Has anyone had any luck with events?

Finally, I'm also turning to networking. Not the N-word, right! Well, I'll discuss law school networking for those of you who are as cynical as I am in the future. Outside of the legal sphere, it's less futile. Remember, while there are more law graduates than jobs, if one is willing to be more flexible, there are far more options. Right now I'm talking with a friend who is plugged into the local business community who has a lot of good contacts. I'm also going to contact some friends in IT to see what they suggest about building my skills to potentially transition to their field.

In summary, the plan is to make contacts with people in the business community (obviously a much larger, less insular group than the legal industry). I'm also going to keep my eyes peeled for any good opportunities on the job boards. I may try out some career fairs, but I think the first two options work better.

* For those of you who love to hate career services, there's actually a funny story about their contribution to the aforementioned "flub". You see, the night before the interviews there was an information session, which gave applicants the opportunity to ask questions and meet some of the financial analysts. Sadly, career services never bothered to inform me about this information session (this was an OCI interview). Now, maybe I'm dodging some personal responsibility, but I'm pretty sure I actually put some effort into the interview, and I would not have ignored an e-mail or information in the job listing about this event.

Of course, the first question I received was "Why weren't you at this event?" I was entirely caught off guard, and I think my claim that I didn't know about it was met with considerable skepticism. I think the exact (snidely delivered) retort was "Somehow everyone else seemed to know." You can guess how the rest of the interview went.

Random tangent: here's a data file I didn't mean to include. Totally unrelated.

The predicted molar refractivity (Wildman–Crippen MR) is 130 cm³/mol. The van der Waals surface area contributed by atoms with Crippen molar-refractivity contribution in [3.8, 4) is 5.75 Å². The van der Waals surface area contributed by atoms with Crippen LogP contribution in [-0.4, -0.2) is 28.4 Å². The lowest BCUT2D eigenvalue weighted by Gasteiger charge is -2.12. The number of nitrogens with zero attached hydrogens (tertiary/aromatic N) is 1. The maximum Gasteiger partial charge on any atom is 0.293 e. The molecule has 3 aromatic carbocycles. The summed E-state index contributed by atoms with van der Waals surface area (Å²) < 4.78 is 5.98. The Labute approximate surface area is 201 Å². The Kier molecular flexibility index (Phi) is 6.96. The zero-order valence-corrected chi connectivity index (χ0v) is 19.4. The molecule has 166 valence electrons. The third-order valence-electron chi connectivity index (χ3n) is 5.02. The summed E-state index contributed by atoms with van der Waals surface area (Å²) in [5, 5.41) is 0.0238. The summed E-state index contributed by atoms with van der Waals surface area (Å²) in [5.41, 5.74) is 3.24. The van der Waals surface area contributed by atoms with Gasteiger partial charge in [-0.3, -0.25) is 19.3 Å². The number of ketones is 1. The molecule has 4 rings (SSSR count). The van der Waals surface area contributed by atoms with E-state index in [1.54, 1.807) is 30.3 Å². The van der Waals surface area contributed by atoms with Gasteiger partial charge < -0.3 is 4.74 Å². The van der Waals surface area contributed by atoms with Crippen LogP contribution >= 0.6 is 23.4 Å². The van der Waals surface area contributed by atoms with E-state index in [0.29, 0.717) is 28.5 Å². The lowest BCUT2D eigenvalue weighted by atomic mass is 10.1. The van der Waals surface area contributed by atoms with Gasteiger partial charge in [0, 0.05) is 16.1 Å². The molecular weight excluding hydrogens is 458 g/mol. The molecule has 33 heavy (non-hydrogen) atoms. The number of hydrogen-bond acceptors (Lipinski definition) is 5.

What really annoys me is that I think working as a financial analyst for this company would have been a great opportunity and led to a rewarding career. In fact, had I been selected, I may not have even been tempted to go to law school. Hmm, actually, on second thought, this story isn't so funny.


  1. I've had similar experiences with Monster and Careerbuilder. Indeed can be pretty helpful, if only b/c of the sheer amount of stuff on there. My most recent tactic is to look up "Chicago companies" or "Chicago consulting firms" or something similar on Google maps and just look at every individual website for job postings.

    I've never had any luck networking. Maybe I just suck at it, but it has never done anything for me. Though I did just start taking a random class at night to expand my "network."

  2. Good luck. Networking is for people who don't have an inside track or any connections. This filthy word also keeps CDO offices in business.

  3. If you lose your job or just graduate and say,"it's time to start networking;" then you are gtd to fail. Networking is a very social sales type activity. Salesmen prospect contacts for years waiting for the big pay off.

  4. Yeah, I agree re: networking comments. I'm going to do a later post on networking. What I meant to say is that I'm talking to people I already know and who have established connections. I certainly don't mean "working the room" to try to make new contacts and hope for an immediate payoff. I've actually found positions through the former process in the past and got nothing through the latter process. More on this later.